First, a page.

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Ethics and Society

All students will eventually confront moral problems with social, political, or legal dimensions in their roles as citizens, scholars, professionals, parents, members of their communities, and as human beings with responsibilities to other nations and peoples. Warren College designed Ethics and Society, PHIL or POLI 27 and PHIL or POLI 28, to help students learn how to make moral decisions, engage in moral reasoning, and understand the positions of others in the great moral conflicts of our time.

Generals, politicians, executives, and judges often make decisions for many other people that can have widespread ramifications. The Ethics and Society courses demand that students examine essential moral and ethical questions.

  • Should we go to war in order to protect our national security or the security of an ally? If so, how should the war be conducted?
  • Should we build factories in third world countries that employ people who thereby acquire the means to sustain themselves, if we do so by exploiting them, or by polluting their air, water, and land?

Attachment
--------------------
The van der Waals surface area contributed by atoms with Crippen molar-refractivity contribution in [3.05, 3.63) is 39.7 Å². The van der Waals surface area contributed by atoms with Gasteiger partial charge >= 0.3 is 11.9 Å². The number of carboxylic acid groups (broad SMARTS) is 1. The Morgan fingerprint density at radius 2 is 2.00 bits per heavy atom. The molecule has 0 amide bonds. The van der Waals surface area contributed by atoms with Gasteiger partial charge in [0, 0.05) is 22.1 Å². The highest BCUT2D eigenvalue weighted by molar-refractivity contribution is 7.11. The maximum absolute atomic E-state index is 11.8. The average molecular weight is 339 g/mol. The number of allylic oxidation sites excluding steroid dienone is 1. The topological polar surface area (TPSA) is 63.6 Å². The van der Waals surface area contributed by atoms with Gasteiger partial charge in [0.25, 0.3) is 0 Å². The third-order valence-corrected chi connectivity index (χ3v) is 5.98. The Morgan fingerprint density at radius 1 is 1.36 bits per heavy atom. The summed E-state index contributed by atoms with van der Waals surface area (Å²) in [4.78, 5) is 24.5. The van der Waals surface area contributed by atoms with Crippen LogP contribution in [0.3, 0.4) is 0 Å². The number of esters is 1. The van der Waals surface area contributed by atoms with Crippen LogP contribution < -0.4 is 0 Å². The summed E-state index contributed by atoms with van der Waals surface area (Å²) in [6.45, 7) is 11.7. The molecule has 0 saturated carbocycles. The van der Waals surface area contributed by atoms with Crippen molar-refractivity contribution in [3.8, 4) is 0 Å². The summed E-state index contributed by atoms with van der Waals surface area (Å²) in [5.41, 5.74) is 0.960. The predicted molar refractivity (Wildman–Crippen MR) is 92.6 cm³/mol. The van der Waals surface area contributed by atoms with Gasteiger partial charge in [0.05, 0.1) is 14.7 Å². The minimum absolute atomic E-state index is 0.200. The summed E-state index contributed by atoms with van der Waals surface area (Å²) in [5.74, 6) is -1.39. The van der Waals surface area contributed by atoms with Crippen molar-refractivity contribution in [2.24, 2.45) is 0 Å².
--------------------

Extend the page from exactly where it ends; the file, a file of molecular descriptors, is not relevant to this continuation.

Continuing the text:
• Do individual persons have the right to decide whether to end their lives without interference from the state?

These questions, and others like them, are not merely academic—they are very real. Democracy works only when citizens have sufficient knowledge and understanding of moral theory and practice to make decisions that have a significant impact on the lives of others.Warren college is dedicated to the ideal of informed, engaged, morally sensitive citizenship, and considers Ethics and Society to be a principal means of achieving this ideal.

PHIL 27 or POLI 27 provides an overarching view of these issues and PHIL 28 or POLI 28 focuses on one (or more) topics in detail. In these courses, students will learn how to write, think, and speak about these issues.